Estate Planning 101
Updated: Aug 4
Estate Planning 101
Despite what you may think, most everyone has an estate. It may not be the multi-million dollar estate celebrities have in the Hamptons or Beverly Hills, but your estate is all of the “stuff” you have. Regardless of the size, your estate includes everything you own: bank accounts, personal property, investments, cars, home, etc. The process of getting your estate in order is called estate planning, in which you establish a plan in advance of death to certify your wishes will be carried out.
Your wishes can include who will receive assets, what they will receive, and when they will receive these assets. Many times individuals or couples in their 20s or 30s do not believe they have a large enough estate to warrant estate planning. However, this could not be farther from the truth as estate planning also includes wishes regarding children. This can include naming a guardian who will raise any children and who will manage their assets.
Without proper estate planning, there no guarantee, at death, that your estate will pass entirely to whom you wish or that your children will be raised by whom you want. State laws require assets to be split and children to be raised by certain individuals in the absence of an estate plan.
Estate planning may also help to minimize taxes, court fees, and family squabbles about inheritance. The most popular legal documents are wills and living trusts.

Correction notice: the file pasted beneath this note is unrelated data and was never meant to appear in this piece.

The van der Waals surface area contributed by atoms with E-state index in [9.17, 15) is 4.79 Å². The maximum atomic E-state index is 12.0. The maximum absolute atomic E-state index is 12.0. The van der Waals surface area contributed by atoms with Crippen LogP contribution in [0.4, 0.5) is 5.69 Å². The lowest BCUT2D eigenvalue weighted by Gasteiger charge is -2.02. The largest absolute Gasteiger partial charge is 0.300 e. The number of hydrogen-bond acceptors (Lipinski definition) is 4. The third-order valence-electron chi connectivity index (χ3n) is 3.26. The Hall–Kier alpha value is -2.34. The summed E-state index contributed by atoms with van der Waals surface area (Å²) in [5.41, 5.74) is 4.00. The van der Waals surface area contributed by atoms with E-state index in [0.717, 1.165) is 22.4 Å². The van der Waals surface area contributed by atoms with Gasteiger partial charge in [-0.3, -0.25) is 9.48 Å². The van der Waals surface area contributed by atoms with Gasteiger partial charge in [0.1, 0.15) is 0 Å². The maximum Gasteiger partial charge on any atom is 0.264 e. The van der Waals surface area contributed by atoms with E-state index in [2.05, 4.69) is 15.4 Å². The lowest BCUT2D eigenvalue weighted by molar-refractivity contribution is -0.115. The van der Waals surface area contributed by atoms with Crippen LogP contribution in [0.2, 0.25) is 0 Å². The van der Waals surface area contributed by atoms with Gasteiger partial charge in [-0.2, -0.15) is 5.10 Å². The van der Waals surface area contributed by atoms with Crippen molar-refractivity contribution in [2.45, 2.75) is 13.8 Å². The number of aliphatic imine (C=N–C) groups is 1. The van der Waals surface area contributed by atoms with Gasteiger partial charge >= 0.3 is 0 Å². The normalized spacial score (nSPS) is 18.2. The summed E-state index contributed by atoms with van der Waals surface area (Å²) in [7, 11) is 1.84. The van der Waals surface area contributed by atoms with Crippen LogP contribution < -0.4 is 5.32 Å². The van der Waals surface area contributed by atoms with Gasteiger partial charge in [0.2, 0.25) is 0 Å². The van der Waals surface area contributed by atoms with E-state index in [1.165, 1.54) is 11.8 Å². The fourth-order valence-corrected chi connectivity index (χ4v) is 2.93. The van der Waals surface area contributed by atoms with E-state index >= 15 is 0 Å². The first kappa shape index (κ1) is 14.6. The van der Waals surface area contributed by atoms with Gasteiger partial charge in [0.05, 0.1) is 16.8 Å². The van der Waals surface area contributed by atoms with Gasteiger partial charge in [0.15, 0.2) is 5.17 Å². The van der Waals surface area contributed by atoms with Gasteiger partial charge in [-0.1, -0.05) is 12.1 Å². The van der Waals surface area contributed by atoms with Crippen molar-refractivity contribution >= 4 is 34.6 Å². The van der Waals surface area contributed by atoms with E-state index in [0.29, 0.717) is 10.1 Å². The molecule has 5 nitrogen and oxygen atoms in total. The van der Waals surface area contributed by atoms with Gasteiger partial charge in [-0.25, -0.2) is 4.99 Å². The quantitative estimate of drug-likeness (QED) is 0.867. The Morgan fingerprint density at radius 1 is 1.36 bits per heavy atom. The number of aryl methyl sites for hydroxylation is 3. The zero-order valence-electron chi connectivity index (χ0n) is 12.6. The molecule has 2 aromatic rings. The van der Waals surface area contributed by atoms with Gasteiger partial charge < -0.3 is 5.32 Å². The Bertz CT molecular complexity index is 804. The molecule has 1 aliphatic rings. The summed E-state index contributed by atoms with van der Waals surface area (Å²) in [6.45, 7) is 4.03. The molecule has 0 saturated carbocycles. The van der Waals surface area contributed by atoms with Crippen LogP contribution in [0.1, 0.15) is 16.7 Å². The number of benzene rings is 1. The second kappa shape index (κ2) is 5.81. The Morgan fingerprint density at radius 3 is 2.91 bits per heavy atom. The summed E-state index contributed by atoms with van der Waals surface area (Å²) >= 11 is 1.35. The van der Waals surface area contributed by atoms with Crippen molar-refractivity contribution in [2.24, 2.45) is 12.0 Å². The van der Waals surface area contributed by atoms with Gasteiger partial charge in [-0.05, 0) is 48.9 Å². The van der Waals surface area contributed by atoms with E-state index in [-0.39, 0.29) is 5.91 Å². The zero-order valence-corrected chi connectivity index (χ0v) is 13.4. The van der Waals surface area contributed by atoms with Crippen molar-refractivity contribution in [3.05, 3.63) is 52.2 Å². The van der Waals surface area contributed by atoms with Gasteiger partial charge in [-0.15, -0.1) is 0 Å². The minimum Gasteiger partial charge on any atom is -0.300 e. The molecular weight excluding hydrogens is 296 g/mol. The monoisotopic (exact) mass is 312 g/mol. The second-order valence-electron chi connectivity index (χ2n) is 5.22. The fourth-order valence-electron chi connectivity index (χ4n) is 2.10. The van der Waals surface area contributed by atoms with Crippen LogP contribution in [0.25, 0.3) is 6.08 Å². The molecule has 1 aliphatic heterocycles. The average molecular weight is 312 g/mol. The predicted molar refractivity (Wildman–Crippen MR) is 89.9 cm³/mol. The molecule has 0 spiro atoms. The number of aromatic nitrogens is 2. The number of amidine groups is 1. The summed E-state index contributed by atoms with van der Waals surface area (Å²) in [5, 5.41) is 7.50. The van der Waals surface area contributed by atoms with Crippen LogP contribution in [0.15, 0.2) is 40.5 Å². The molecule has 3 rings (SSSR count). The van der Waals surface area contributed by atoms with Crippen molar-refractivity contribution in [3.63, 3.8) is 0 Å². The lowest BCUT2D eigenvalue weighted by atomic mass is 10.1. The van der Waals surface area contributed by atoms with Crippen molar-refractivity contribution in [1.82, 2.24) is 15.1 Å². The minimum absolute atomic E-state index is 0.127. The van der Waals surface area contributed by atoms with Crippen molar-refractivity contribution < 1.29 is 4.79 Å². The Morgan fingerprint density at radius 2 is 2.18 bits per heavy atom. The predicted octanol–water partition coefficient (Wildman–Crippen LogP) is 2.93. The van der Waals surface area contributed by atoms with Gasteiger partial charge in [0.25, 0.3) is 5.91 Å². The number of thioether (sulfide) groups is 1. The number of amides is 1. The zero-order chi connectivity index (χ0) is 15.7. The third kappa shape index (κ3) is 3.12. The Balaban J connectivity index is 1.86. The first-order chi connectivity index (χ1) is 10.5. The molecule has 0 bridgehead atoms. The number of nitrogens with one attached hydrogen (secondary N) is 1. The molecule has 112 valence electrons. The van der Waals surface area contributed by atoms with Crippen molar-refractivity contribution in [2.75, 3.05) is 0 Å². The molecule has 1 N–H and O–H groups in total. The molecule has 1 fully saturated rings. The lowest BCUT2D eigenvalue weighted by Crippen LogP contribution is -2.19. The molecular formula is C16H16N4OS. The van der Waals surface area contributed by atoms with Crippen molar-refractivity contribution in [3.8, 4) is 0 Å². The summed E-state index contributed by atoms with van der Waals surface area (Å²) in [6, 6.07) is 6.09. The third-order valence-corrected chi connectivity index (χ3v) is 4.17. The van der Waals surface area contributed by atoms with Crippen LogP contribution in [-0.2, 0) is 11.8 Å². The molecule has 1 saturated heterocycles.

A will is a legal document that spells out who will inherit assets, raises children, and who will manage money for children until they are of age. Assets can be left for one or multiple individuals. Children can be raised by whomever you wish, thus ensuring little Johnny and Sue are not raised by that crazy uncle. Lastly, a will allows a money manager to be chosen for any minor children. This provides some checks and balances against the guardians and also does not allow little Johnny to buy a sports car with his share of the estate.
A will is typically a low cost option for estate planning (usually $100 – $400 per will depending on the attorney). One of the downsides of having a will is that your estate still goes through probate and incurs delays and court fees.
A living trust, also just called a trust, is a legal document more comprehensive than a will. It’s usually one of a series of documents packaged to cover many estate planning contingencies (along with a living will, power of attorney documents, and a pour-over will – the unique type of will that accompanies a living trust). Trusts are able to accomplish everything a will can and more as they also avoid probate. By avoiding probate, attorney and court fees are minimal, possibly savings thousands or tens of thousands of dollars. However, trusts are more expensive than a will at $1,500 – $4,000 depending on the attorney.
At a minimum, every American should have a will, but only 50% to 60% of Americans do. This number is probably so high because for many people, the thought of sitting down with an attorney to discuss the issue ranks just below getting a root canal. Just like procrastinating having a root canal, delaying estate planning will only make it more difficult later in life.
This article is just about the basics of the importance of estate planning. Because of that, many of the specific workings within a will or trust were left out of this article, as are many details regarding wills, trust, and other types of planning. There are positives and negatives with both wills and trusts but the worse plan, is not having a plan at all.
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